“Miss Gilbert,” Constantine said in a proper, no-nonsense voice (rather unusual for a ten-year-old boy), “Temia has informed me of the strange language she found on the paper in her backpack. I believe I may be able to help.” (LEONE)
Miss Gilbert just stared at the boy standing on the other side of her desk. She knew Constantine was a straight-A student, bordering on a geek, but how could this fourth grader have any idea what this language was? She had gotten her Masters in Foreign Languages with a specialization in historic scripts, and she had never seen anything resembling this pictorial code. (KIMZEY)
“You see,” continues Constantine, “I know you think I’m just an ordinary fourth grade boy. But I am nothing of the sort. (LUPU) If you knew who my father was, you would understand.” (KIMZEY)
“Constantine, I know who your father is. He’s on the PTA. I’ve met him many times,” said Miss Gilbert, wondering what on earth was going through the young boy’s head. (HOLLOMAN)
Constantine pulled at his beanie the way he always did when he was annoyed. Here was another foolish mortal who was obviously oblivious to what was going on. “Well, ma’am,” Constantine replied, using what his dad had told him was a polite term for humans, “Us elves must be represented in the PTA or else the goblins would overpower everyone, including you humans.” (RIEDEL)
“Constantine dear, I know you like Lord of the Rings, but aren’t you taking this too far?”
Constantine rolled his eyes. Why must mortals always insult him by saying he is referencing some frivolous human book series? (LUPU)
“Constantine watch out!” Temia cried as she shoved him to the floor. He had been so busy with his thoughts that he had not noticed Miss Gilbert pull a short, thick sword from her desk drawer. As the blade barely missed his head, he recognized the coat of arms embedded in the hilt: the Green Goblins. (RIEDEL)
“Don’t worry, Tem!” Constantine cried, skidding along the tile floor to dodge the blow. “It’s part of the plan — I promise!” (KIMZEY)
Temia looked on with wide eyes as Constantine grabbed a chair and pushed it towards Miss Gilbert, making her stumble. The sword flew out of her hand, missing Constantine by inches, and Temia yelped. “I don’t think you dying is part of the plan!” she shouted. (NOKELBY)
“Run!” Temia yelled and pointed at the doorway. Miss Gilbert’s head whacked against the floor as the children scurried towards the exit.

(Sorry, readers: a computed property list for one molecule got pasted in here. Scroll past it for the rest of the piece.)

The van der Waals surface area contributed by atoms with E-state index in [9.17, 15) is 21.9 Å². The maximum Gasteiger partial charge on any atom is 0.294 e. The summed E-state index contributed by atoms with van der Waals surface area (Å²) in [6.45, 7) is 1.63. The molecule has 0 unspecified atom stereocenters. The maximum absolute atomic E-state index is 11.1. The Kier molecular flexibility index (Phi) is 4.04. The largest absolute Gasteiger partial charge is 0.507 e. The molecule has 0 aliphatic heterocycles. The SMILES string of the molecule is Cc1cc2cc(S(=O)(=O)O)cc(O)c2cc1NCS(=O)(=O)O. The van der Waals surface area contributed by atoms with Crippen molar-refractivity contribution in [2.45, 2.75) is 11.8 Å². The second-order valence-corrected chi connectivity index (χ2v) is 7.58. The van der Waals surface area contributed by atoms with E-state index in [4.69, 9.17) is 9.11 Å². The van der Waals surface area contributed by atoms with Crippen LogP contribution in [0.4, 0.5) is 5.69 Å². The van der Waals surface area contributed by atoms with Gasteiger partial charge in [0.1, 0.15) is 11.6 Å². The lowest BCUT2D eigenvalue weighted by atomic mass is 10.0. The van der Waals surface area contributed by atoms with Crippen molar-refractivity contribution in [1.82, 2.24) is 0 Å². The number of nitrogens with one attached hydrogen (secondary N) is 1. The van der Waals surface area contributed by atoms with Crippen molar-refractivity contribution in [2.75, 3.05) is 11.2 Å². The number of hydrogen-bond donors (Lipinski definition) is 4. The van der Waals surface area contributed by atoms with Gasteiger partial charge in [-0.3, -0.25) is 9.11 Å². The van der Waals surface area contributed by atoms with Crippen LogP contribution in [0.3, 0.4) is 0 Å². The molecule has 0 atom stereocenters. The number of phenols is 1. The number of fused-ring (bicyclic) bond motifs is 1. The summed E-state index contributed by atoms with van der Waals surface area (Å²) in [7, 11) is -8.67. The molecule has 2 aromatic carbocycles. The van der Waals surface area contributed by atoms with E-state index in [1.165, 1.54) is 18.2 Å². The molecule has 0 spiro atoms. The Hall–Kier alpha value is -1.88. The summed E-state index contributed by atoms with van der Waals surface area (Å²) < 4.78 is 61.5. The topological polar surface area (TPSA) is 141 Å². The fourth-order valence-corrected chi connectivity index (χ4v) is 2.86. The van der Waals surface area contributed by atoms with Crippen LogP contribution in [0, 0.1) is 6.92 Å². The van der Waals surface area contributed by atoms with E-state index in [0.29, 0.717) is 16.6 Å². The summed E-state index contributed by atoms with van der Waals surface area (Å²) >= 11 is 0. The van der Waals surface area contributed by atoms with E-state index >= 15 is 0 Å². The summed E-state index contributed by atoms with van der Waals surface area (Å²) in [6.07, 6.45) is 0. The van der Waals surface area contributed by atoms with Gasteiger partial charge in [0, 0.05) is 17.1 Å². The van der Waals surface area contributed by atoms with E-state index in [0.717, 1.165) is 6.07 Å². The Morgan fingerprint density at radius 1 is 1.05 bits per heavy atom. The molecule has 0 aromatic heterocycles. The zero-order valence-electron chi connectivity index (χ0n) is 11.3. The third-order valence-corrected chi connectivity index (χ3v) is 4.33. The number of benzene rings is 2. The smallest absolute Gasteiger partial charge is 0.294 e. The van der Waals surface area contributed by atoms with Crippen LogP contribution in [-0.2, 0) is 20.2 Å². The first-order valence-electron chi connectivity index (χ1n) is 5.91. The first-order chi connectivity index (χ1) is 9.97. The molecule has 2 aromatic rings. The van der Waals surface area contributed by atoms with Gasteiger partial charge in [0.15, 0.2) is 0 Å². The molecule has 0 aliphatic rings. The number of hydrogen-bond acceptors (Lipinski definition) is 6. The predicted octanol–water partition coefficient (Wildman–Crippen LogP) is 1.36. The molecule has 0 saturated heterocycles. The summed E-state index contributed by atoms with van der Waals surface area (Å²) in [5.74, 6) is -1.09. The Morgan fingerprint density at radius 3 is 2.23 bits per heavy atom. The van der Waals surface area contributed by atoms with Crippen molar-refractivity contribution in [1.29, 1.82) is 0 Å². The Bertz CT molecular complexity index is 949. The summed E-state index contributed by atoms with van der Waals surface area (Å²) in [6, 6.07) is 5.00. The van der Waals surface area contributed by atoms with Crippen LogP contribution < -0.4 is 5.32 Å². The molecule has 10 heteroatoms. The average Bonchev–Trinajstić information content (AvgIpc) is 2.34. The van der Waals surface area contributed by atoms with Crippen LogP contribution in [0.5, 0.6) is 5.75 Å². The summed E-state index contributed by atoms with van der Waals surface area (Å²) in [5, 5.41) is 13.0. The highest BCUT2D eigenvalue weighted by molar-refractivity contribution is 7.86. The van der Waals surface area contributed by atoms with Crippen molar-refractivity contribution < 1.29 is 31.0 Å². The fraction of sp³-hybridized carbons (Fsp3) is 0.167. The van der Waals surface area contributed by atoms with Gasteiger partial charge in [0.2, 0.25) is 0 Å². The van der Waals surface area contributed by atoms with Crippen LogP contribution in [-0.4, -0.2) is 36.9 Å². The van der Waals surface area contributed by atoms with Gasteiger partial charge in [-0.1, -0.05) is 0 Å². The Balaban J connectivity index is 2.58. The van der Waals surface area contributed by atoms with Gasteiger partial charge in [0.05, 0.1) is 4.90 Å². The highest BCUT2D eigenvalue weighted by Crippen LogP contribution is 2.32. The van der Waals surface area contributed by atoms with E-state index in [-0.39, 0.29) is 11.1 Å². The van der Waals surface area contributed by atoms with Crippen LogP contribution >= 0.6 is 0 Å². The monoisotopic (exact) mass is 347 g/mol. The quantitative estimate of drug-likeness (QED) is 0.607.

“Stupid goblins!” Constantine shouted as he quickly grabbed the sword. (CHAN)
Halfway down the hall, the girl skidded to a halt. “Wait! The paper!” (KIMZEY)
“You go on, I’ll get it!” Constantine spun on his heel; his sneakers slid on the slick floor. Approaching the room, he cautiously held the sword forward, and peeked through the door. Where is she? (WHITLEY)
Spotting the paper on Miss Gilbert’s desk, Constantine crept forward several feet and reached out to snatch it. He swiped the document and shoved it into his back pocket.. However, the very second he turned to leave, the door shut with a resounding slam. (RADZIALOWSKI)
Miss Gilbert loomed over Constantine with an evil smile. Brandishing the sword, the young boy kept his distance, edging out towards the center of the room.
“Smart move, shutting us in a room while I have the weapon,” he remarked, somewhat sarcastically. (NOKELBY)
“Oh, you aren’t the only one with a weapon,” smirked Miss Gilbert. And that was when Constantine heard the ominous bangs and thuds coming from the heating ducts. (RIEDEL)
“More goblins?!” Constantine exclaimed in disbelief, striking a defensive pose. Sure enough, several creatures soon began pouring out of the heating ducts, all armed with swords, spears, and pikes. (WESTEREN)
As the beasts descended down into the room Constantine realized the he had no chance of winning this fight without backup. Pressing a button on his watch, he called his mentor on the radio. “Santa! I need backup, now!” (NICHOLS)
Then he turned to face the oncoming assault.
Temia waited nervously at the playground. Constantine should have been back by now, and, despite herself, she was beginning to think something had gone horribly wrong. (RIEDEL)